flicting on them thirty-nine lashes at one time without any new cause of complaint. Take another instance of the the slaves in Jamaica :kind of justice that is administered to

The premises of a Mr. Edie are entered for burglarious purposes by two thieves. He desires his slave Thomas to take his loaded gun and scare them away. The slave fires, and kills one of them. He is tried for the act, found guilty of manslaughter, and sentenced to hard labour in the workhouse for twelve months, and to be flogged with thirty-nine lashes, at going in, and at coming out. The master who had ordered his own slave to take his loaded gun to scare the burglars away, is the witness whose evidence convicts him. It was quite dark when the shot was fired, and it seemed to have been fired at random, though it produced such fatal effects. "The court before passing sentence took occasion to observe, that they considered the owner as much to blame in directing a slave to use a gun for the purpose of driving away others, on which account they would endeavour to make him suffer by the sentence to be pronounced on the slave." That is to say, the court punishes the master, by inflicting a year's hard labour in the workhouse on the slave; thus depriving him of the slave's services for that time; and also by lacerating the slave's flesh with the cart whip, so as to prolong the period of his unprofitableness to his master. Such are the notions of jusWatchman, of the 10th Oct. 1829. tice which prevail in this British colony.—

An act of greater injustice cannot be conceived, as the 47th clause of the slave code of 1817 specially screens the slave from punishment, "if he shall assault or offer any violence unto or towards any white person or persons of free condition, provided such assault or violence be by the command of his, her, or their owners, overseers, &c. in the lawful defence of their owners' persons or goods. But, mark the equity of this very clause: it makes a slave liable to a penalty of death if he only strike a white person in his own defence, whatever may have been the provocation.

That these cases are not to be viewed as isolated instances of injustice, as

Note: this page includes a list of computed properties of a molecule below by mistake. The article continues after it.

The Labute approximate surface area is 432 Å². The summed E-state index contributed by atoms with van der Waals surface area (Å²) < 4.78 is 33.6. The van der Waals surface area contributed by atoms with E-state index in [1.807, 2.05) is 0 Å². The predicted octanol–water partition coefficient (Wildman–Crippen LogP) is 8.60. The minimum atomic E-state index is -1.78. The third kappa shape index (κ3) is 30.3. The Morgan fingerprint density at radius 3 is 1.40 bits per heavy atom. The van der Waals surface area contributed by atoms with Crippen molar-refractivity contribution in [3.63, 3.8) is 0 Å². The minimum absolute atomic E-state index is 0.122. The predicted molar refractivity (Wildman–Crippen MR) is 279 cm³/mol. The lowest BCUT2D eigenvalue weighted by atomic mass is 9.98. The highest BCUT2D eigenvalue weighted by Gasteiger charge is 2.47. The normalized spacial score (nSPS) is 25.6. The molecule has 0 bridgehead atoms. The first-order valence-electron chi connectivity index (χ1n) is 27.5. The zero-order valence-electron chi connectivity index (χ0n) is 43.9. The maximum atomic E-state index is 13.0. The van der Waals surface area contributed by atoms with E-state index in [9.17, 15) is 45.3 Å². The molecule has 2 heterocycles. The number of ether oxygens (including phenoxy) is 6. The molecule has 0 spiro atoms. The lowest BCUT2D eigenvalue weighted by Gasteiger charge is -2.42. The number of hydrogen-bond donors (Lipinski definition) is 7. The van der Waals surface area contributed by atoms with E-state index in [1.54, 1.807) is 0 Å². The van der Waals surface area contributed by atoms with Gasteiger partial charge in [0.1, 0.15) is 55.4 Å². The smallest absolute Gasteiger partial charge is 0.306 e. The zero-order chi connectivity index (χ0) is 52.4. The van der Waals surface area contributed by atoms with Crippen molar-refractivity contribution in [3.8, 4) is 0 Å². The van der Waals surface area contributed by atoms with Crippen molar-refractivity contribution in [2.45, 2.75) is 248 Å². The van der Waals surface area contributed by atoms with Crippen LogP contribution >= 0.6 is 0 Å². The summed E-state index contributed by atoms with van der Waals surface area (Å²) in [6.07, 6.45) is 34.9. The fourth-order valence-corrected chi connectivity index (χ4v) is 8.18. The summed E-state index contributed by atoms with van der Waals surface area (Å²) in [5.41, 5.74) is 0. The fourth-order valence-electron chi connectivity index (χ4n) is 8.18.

exceptions to the general treatment of slaves, Mr. Jeremie's work affords appalling proofs. The facts which he has adduced throw considerable light upon the working of the colonial system; they occurred chiefly, though not exclusively, at St. Lucia, where he held the office of chief justice or first president of the royal court. He arrived at St. Lucia in February, 1825, about eight months after Mr. Barclay had left Jamaica to calumniate the Anti-Slavery Society in this country, and to delude the good people of England by fascinating descriptions of the happiness, increased intelligence, and morality of the slaves in Jamaica. We call the reader's attention to dates, that he may compare the dates of the facts with the periods of which the apologists of West India oppression profess to write, From Mr. Barclay's own statement, it appears that he went to Jamaica in 1803, and returned from it in 1824; between these two dates is, therefore, the period of which he writes. Mr. Jeremie, immediately upon his arrival in St. Lucia, procured the most respectable information, and made a tour of the island, that he might ascertain, de visu, what was the actual condition of the slaves. The result of the information thus obtained, and of the tour was, "that he conceived what had been alleged of the general cruelties of slavery was a downright misrepresentation; and this opinion was laid upon the tables of Parliament in the subsequent year." Are we then to be surprised that naval officers of rank have returned from the West Indies with erroneous notions of the condition of the slaves, and in entire ignorance of the working of the West India system, when a man of Mr. Jeremie's intelligence, and whose high official situation gave him means of information not possessed by others, after a twelve months' residence and endeavours to procure the best information, arrived at an erroneous conclusion? But Mr. Jeremie had soon reason to change his